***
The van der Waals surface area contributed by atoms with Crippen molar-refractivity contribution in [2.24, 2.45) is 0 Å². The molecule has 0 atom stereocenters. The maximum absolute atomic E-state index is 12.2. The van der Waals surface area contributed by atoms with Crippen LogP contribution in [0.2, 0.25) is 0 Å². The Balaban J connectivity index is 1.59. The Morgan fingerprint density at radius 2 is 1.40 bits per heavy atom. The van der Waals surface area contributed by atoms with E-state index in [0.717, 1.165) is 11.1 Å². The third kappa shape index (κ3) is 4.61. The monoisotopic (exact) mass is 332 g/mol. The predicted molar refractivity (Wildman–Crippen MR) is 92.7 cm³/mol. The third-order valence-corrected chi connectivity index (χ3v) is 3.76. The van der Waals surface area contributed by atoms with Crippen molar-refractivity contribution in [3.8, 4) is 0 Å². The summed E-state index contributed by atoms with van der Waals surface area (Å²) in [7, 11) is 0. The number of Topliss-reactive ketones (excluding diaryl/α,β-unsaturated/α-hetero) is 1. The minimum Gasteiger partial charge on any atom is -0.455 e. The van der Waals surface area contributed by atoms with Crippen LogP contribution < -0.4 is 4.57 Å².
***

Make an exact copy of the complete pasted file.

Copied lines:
The van der Waals surface area contributed by atoms with Crippen molar-refractivity contribution in [2.24, 2.45) is 0 Å². The molecule has 0 atom stereocenters. The maximum absolute atomic E-state index is 12.2. The van der Waals surface area contributed by atoms with Crippen LogP contribution in [0.2, 0.25) is 0 Å². The Balaban J connectivity index is 1.59. The Morgan fingerprint density at radius 2 is 1.40 bits per heavy atom. The van der Waals surface area contributed by atoms with E-state index in [0.717, 1.165) is 11.1 Å². The third kappa shape index (κ3) is 4.61. The monoisotopic (exact) mass is 332 g/mol. The predicted molar refractivity (Wildman–Crippen MR) is 92.7 cm³/mol. The third-order valence-corrected chi connectivity index (χ3v) is 3.76. The van der Waals surface area contributed by atoms with Crippen molar-refractivity contribution in [3.8, 4) is 0 Å². The summed E-state index contributed by atoms with van der Waals surface area (Å²) in [7, 11) is 0. The number of Topliss-reactive ketones (excluding diaryl/α,β-unsaturated/α-hetero) is 1. The minimum Gasteiger partial charge on any atom is -0.455 e. The van der Waals surface area contributed by atoms with Crippen LogP contribution < -0.4 is 4.57 Å².